Self-control by the profession on such matters has never worked, and medical memories have proved particularly short. The best one can say is that in Holland or Norway or Denmark, self-regulation has at certain moments been less ineffective than in Germany or France  or Italy, and that American doctors have a particular facility for admitting past mistakes and jumping on new bandwagons. In the United States in the fifties, control over drugs by regulatory agencies was at a low ebb and self-control was nominal. Then, during the sixties, concerned newspapermen, medical men, and politicians launched a campaign that exposed the subservience of physicians and government officials to pharmaceutical firms and described some of the prevalent patterns of white-collar crimes in medicine. Within two months after the exposure at a congressional hearing, the use of chloramphenicol in the United States dwindled. Parke-Davis was forced to insert strict warnings of hazards and cautionary statements about the use of this drug into every package. But these warnings did not extend to exports. The drug continued to be used indiscriminately in Mexico, not only in self-medication but on prescription, thereby breeding a drug-resistant strain of typhoid bacilli which is now spreading from Central America to the rest of the world. One doctor in Latin America who was also a statesman did try to stem the pharmaceutical invasion rather than just enlist physicians to make it look more respectable. During his short tenure as president of Chile, Dr. Salvador Allende quite successfully mobilized the poor to identify their own health needs and much less successfully compelled the medical profession to serve basic rather than profitable needs. He proposed to ban drugs unless they had been tried on paying clients in North America or Europe for as long as the patent protection would run. He revived a program aimed at reducing the national pharmacopeia to a few dozen items, more or less the same as those carried by the Chinese barefoot doctor in his black wicker box. Notably, within one week after the Chilean military junta took power on September 11, 1973, many of the most outspoken proponents of a Chilean medicine based on community action rather than on drug imports and drug consumption had been murdered.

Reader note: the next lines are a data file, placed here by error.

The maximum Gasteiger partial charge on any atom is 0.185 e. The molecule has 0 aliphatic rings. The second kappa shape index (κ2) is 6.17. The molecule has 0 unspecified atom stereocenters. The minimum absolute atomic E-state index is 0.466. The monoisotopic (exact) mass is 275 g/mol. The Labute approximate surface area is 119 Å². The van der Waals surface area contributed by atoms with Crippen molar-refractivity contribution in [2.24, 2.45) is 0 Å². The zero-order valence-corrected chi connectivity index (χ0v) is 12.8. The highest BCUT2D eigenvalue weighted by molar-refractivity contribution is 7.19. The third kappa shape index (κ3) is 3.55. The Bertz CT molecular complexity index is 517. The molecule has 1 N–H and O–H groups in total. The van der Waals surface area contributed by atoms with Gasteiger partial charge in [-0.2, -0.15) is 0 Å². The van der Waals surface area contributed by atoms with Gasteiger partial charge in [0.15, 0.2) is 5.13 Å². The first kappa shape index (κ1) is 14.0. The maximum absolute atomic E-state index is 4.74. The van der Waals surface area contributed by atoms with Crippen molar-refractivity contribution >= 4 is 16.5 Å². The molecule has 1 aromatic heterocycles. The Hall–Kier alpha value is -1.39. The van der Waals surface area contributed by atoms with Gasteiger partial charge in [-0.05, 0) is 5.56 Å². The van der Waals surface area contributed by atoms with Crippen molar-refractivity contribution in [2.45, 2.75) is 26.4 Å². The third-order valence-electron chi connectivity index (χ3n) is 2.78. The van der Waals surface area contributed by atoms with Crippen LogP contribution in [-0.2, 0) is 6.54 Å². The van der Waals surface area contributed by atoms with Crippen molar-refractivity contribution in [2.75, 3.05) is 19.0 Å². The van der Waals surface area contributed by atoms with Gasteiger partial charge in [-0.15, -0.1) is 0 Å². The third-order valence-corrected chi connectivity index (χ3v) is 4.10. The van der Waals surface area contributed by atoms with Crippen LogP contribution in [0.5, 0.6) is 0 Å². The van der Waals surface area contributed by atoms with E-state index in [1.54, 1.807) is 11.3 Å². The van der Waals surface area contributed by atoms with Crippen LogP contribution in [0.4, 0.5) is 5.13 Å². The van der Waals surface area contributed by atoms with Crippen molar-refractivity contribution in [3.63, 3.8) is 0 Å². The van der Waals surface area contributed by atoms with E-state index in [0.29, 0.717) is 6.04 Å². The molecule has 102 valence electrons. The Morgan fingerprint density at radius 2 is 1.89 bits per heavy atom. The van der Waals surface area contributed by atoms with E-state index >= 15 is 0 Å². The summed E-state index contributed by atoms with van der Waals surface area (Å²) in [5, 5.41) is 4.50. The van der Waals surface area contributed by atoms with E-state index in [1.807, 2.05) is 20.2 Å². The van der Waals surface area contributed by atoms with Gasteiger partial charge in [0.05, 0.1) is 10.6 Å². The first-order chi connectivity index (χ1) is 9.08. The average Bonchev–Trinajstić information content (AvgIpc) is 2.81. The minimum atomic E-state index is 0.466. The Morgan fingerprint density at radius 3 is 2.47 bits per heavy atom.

The overconsumption of medical drugs is, of course, not restricted to areas where doctors are scarce or people are poor. In the United States, the volume of the drug business has grown by a factor of 100 during the current century: 20,000 tons of aspirin are consumed per year, almost 225 tablets per person. In England, every tenth night of sleep is induced by a hypnotic drug and 19 percent of women and 9 percent of men take a prescribed tranquilizer during any one year. In the United States, central nervous system agents are the fastest-growing sector of the pharmaceutical market, now making up 31 percent of total sales. Dependence on prescribed tranquilizers has risen by 290 percent since 1962, a period during which the per capita consumption of liquor rose by only 23 percent and the estimated consumption of illegal opiates by about 50 percent. A significant quantity of “uppers” and “downers” is obtained in all countries by circumventing the doctor. Medicalized addiction in 1975 has outgrown all self-chosen or more festive forms of creating well-being.